What is Laser Chemical Peels?
A chemical peel, which is also known as derma peeling or chemoexfoliation, is perhaps one of the most minimally invasive method of improving the nature or appearance of facial skin. The method can be used to smoothen the texture of the skin, by causing controlled destruction of the top most layer of the skin resulting in a fresher and healthier looking skin.
It is important to note that the chemicals peels are not exclusively for the face, and can be used for other parts of the body too, especially the hands, neck and back. A chemical peel is an ideal solution to treat signs of skin damage due to ageing, over exposure to the sun, excessive usage of cosmetic products or even acne.
Types of Chemical Peels
Here are the main types of chemical peels:
Alpha hydroxy acids (AHAs) are naturally occurring carboxylic acids and can be found in foods such as tomato juice and sour milk. These are the mildest of peels and can be used to handle dryness, fine wrinkles, acne and even pigmentation. As a matter of fact, AHA can even be combined with your regular facial wash or cream in a milder concentration and used on a daily basis.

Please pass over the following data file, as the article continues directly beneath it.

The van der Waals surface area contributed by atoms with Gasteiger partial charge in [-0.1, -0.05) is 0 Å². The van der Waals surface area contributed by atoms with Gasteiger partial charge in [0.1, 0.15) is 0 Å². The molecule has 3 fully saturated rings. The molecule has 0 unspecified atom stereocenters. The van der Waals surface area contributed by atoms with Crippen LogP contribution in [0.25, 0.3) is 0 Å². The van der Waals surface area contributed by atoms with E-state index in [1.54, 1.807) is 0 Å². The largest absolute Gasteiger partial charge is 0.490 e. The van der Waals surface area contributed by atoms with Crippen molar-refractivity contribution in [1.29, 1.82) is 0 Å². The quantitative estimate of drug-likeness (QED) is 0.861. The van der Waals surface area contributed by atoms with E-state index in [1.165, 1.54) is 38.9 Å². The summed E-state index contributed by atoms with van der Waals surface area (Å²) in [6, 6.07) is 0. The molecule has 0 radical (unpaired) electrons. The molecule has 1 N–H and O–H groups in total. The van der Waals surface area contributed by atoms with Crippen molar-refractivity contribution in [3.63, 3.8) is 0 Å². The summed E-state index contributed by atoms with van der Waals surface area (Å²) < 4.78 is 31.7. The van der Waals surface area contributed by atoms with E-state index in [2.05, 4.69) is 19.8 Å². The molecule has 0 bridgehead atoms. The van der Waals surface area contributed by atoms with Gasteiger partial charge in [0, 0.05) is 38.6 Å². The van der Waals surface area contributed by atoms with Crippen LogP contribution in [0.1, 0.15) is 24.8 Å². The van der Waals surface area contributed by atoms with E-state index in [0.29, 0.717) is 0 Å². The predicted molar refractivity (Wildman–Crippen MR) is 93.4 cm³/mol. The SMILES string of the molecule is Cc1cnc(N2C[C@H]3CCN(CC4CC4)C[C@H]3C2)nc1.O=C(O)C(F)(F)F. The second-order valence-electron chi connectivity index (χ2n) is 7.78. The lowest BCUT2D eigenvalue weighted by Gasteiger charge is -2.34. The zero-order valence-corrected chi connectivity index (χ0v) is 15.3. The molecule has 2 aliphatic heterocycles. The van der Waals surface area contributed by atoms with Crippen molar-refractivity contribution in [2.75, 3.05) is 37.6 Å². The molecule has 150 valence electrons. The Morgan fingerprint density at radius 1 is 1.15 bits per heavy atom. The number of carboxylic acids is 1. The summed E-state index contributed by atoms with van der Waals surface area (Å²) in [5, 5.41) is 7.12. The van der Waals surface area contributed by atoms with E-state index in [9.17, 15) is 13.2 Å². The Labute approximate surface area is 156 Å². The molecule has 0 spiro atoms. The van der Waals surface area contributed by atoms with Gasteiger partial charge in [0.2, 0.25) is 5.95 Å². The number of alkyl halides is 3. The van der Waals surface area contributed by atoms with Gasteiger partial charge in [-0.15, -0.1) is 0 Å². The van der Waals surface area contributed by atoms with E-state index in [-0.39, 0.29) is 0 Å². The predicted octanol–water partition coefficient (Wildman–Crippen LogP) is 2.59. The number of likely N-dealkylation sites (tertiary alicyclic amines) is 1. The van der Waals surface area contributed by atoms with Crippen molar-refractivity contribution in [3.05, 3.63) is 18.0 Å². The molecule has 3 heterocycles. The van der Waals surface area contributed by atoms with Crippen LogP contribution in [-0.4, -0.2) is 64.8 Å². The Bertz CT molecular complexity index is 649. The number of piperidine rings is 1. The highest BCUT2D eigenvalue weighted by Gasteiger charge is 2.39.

Beta hydroxy acid peels
Beta hydroxyl acid are now being preferred over AHA, because they are able to penetrate the pores in a more effective manner. Research has shown that BHA can control the excretion of sebum as well as acne. In addition, it will also remove dead skin cells in a more effective manner.
Retinoic acid peel
This is the type of chemical peel that your local salon might not offer, because this needs more professional expertise. A deeper peel, this method is used to remove deep wrinkles as well as scars. In most cases, the chemical will be left on the face for a long time.
Croton oil / Phenol peel
The origins of this peel go back to the 1920s and it was in the 1960s that it emerged as a popular skin treatment. The exfoliation will be more intense, and this will lead to more effective regeneration of the dermis.
Formerly known as the Coombe's formula, this type of chemical peel was pioneered by Dr Max Jessner, who was a German-American dermatologist and it was on his name that the method was renamed. He combined salicylic acid, lactic acid and resorcinol in an ethanol base, because this was meant to break the intracellular bridges that occurred naturally between keratinocytes. The chemical solution does not enter the pores as deeply as certain other peels.
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